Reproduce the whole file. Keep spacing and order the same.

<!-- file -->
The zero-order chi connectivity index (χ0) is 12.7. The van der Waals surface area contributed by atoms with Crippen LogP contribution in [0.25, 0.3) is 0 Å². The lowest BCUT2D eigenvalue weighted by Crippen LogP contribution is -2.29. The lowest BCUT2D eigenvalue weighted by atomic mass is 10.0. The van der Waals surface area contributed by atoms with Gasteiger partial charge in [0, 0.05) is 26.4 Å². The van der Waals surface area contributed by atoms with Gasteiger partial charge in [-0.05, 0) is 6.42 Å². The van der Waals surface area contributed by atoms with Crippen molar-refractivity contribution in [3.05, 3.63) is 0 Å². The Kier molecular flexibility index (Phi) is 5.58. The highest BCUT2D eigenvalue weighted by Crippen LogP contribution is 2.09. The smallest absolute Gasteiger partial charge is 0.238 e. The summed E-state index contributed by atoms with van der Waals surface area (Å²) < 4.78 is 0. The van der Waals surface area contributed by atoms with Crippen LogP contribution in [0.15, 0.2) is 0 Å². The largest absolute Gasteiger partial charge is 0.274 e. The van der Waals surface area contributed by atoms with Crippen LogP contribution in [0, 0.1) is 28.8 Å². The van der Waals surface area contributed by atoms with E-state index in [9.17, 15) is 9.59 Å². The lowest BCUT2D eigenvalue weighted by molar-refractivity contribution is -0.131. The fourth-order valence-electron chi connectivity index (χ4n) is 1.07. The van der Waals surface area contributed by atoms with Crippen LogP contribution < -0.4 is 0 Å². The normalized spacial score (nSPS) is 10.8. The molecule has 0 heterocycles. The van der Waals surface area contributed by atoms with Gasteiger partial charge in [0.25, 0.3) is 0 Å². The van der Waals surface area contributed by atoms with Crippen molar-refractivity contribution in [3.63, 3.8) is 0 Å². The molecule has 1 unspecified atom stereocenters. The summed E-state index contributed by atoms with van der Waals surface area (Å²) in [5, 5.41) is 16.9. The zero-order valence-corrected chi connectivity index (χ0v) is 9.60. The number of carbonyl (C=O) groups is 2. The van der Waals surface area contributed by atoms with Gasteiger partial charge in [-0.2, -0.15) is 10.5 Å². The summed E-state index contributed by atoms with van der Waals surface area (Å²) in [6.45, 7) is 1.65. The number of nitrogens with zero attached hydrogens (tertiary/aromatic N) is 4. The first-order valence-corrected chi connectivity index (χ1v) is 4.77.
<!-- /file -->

The zero-order chi connectivity index (χ0) is 12.7. The van der Waals surface area contributed by atoms with Crippen LogP contribution in [0.25, 0.3) is 0 Å². The lowest BCUT2D eigenvalue weighted by Crippen LogP contribution is -2.29. The lowest BCUT2D eigenvalue weighted by atomic mass is 10.0. The van der Waals surface area contributed by atoms with Gasteiger partial charge in [0, 0.05) is 26.4 Å². The van der Waals surface area contributed by atoms with Gasteiger partial charge in [-0.05, 0) is 6.42 Å². The van der Waals surface area contributed by atoms with Crippen molar-refractivity contribution in [3.05, 3.63) is 0 Å². The Kier molecular flexibility index (Phi) is 5.58. The highest BCUT2D eigenvalue weighted by Crippen LogP contribution is 2.09. The smallest absolute Gasteiger partial charge is 0.238 e. The summed E-state index contributed by atoms with van der Waals surface area (Å²) < 4.78 is 0. The van der Waals surface area contributed by atoms with Crippen LogP contribution in [0.15, 0.2) is 0 Å². The largest absolute Gasteiger partial charge is 0.274 e. The van der Waals surface area contributed by atoms with Crippen LogP contribution in [0, 0.1) is 28.8 Å². The van der Waals surface area contributed by atoms with E-state index in [9.17, 15) is 9.59 Å². The lowest BCUT2D eigenvalue weighted by molar-refractivity contribution is -0.131. The fourth-order valence-electron chi connectivity index (χ4n) is 1.07. The van der Waals surface area contributed by atoms with Crippen LogP contribution < -0.4 is 0 Å². The normalized spacial score (nSPS) is 10.8. The molecule has 0 heterocycles. The van der Waals surface area contributed by atoms with Gasteiger partial charge in [0.25, 0.3) is 0 Å². The van der Waals surface area contributed by atoms with Crippen molar-refractivity contribution in [3.63, 3.8) is 0 Å². The molecule has 1 unspecified atom stereocenters. The summed E-state index contributed by atoms with van der Waals surface area (Å²) in [5, 5.41) is 16.9. The zero-order valence-corrected chi connectivity index (χ0v) is 9.60. The number of carbonyl (C=O) groups is 2. The van der Waals surface area contributed by atoms with Gasteiger partial charge in [-0.2, -0.15) is 10.5 Å². The summed E-state index contributed by atoms with van der Waals surface area (Å²) in [6.45, 7) is 1.65. The number of nitrogens with zero attached hydrogens (tertiary/aromatic N) is 4. The first-order valence-corrected chi connectivity index (χ1v) is 4.77.